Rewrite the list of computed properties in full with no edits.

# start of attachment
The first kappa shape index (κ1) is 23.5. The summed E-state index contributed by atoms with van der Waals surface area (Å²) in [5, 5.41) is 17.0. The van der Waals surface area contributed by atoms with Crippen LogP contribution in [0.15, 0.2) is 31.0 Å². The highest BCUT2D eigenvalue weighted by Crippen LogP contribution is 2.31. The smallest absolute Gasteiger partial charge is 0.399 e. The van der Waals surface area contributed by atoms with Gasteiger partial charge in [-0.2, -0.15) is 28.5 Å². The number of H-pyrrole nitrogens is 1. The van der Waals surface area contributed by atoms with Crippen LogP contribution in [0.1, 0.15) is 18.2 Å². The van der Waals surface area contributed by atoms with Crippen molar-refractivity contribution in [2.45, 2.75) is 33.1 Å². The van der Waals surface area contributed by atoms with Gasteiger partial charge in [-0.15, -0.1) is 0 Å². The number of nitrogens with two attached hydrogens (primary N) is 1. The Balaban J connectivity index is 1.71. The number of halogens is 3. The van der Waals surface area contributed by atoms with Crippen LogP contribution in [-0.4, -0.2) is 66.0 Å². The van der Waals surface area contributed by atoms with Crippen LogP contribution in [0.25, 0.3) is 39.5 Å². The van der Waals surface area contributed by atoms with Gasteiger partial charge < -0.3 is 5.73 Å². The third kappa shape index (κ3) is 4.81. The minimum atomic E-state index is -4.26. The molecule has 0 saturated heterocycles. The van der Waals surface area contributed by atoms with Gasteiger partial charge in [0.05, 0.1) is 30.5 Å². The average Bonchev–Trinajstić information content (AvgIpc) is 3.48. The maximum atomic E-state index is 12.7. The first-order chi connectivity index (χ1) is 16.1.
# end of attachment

The first kappa shape index (κ1) is 23.5. The summed E-state index contributed by atoms with van der Waals surface area (Å²) in [5, 5.41) is 17.0. The van der Waals surface area contributed by atoms with Crippen LogP contribution in [0.15, 0.2) is 31.0 Å². The highest BCUT2D eigenvalue weighted by Crippen LogP contribution is 2.31. The smallest absolute Gasteiger partial charge is 0.399 e. The van der Waals surface area contributed by atoms with Gasteiger partial charge in [-0.2, -0.15) is 28.5 Å². The number of H-pyrrole nitrogens is 1. The van der Waals surface area contributed by atoms with Crippen LogP contribution in [0.1, 0.15) is 18.2 Å². The van der Waals surface area contributed by atoms with Crippen molar-refractivity contribution in [2.45, 2.75) is 33.1 Å². The van der Waals surface area contributed by atoms with Gasteiger partial charge in [-0.15, -0.1) is 0 Å². The number of nitrogens with two attached hydrogens (primary N) is 1. The Balaban J connectivity index is 1.71. The number of halogens is 3. The van der Waals surface area contributed by atoms with Crippen LogP contribution in [-0.4, -0.2) is 66.0 Å². The van der Waals surface area contributed by atoms with Crippen LogP contribution in [0.25, 0.3) is 39.5 Å². The van der Waals surface area contributed by atoms with Gasteiger partial charge < -0.3 is 5.73 Å². The third kappa shape index (κ3) is 4.81. The minimum atomic E-state index is -4.26. The molecule has 0 saturated heterocycles. The van der Waals surface area contributed by atoms with Gasteiger partial charge in [0.05, 0.1) is 30.5 Å². The average Bonchev–Trinajstić information content (AvgIpc) is 3.48. The maximum atomic E-state index is 12.7. The first-order chi connectivity index (χ1) is 16.1.